Dec 29 2008

PHP Training

I took a four-day course in PHP programming in Leeds in September. The company, GBdirect, used the Innovation Centre at Leeds University Business School, to host the training.

I've been looking at PHP books for the last 3 years and have started, slowly, to use this server-side technology in the websites that I build. My ultimate aim is to build my own simple shopping cart and content management sites. I can already configure open source systems, and adapt them to client needs.

I had just two colleagues on the course, both of whom came from a company that specialises in the computer administration and maintenance of payroll systems. Both were lifelong programmers.

Whereas I was familiar with much of the PHP terminology of the course, my companions, who had no background in PHP itself, were able to pick up the syntax more easily and apply their own real life solutions, whereas I was struggling with how to implement an appropriate programming solution. Four days of PHP did make me more comfortable understanding and writing the syntax.

We came away with a thick course book with lots of exercises, a free gift of an O'Reilly textbook on PHP and MySQL, and a promise of lifelong support.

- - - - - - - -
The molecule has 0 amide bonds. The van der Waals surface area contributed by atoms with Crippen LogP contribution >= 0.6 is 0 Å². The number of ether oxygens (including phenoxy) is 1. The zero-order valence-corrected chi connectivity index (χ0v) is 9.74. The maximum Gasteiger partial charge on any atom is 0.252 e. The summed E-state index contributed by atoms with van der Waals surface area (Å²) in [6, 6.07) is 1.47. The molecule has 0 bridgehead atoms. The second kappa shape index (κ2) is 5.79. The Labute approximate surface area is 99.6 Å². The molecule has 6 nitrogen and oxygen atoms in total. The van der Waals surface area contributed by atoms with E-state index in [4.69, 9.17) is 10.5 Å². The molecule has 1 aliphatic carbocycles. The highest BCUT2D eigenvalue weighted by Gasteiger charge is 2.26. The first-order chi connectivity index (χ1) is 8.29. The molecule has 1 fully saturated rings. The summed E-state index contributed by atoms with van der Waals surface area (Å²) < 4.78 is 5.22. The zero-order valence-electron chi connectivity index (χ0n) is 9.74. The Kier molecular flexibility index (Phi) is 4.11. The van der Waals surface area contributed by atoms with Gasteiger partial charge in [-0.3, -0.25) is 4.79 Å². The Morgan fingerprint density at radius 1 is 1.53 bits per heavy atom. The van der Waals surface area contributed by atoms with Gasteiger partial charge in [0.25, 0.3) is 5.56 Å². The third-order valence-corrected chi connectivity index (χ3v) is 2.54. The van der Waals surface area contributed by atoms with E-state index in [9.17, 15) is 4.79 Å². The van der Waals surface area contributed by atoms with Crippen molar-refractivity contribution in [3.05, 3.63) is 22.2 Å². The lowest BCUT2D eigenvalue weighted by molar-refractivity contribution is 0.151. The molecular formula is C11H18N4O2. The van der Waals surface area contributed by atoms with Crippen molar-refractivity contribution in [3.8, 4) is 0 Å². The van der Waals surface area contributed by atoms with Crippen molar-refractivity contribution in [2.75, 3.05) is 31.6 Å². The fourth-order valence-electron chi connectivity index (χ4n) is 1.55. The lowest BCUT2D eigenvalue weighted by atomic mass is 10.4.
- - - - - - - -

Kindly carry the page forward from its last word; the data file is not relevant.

I queried the notion of lifelong support and received a long answer from the MD of the training company which can be summarised as, lifelong support does not amount to consultancy.

I, of course, came from a background of website design. I was intrigued that the course tutor spoke disparagingly of CSS, because he didn't understand it. I use CSS extensively in my designs.

While I enjoy intensive courses, which can help bring me up to speed, there is always the difficulty subsequently that if you don't use what you have learnt or don't have time immediately afterwards to follow up the material, you might just as well have not bothered.

Which renders the cost-effectiveness of the course problematic. I paid out approximately £1500. This may be very reasonable to companies who are usually charged such prices for training, particularly when their candidates have appropriate background, but to a sole trader like me, it was extraordinarily high.

This item was first published on 14th October 2006.

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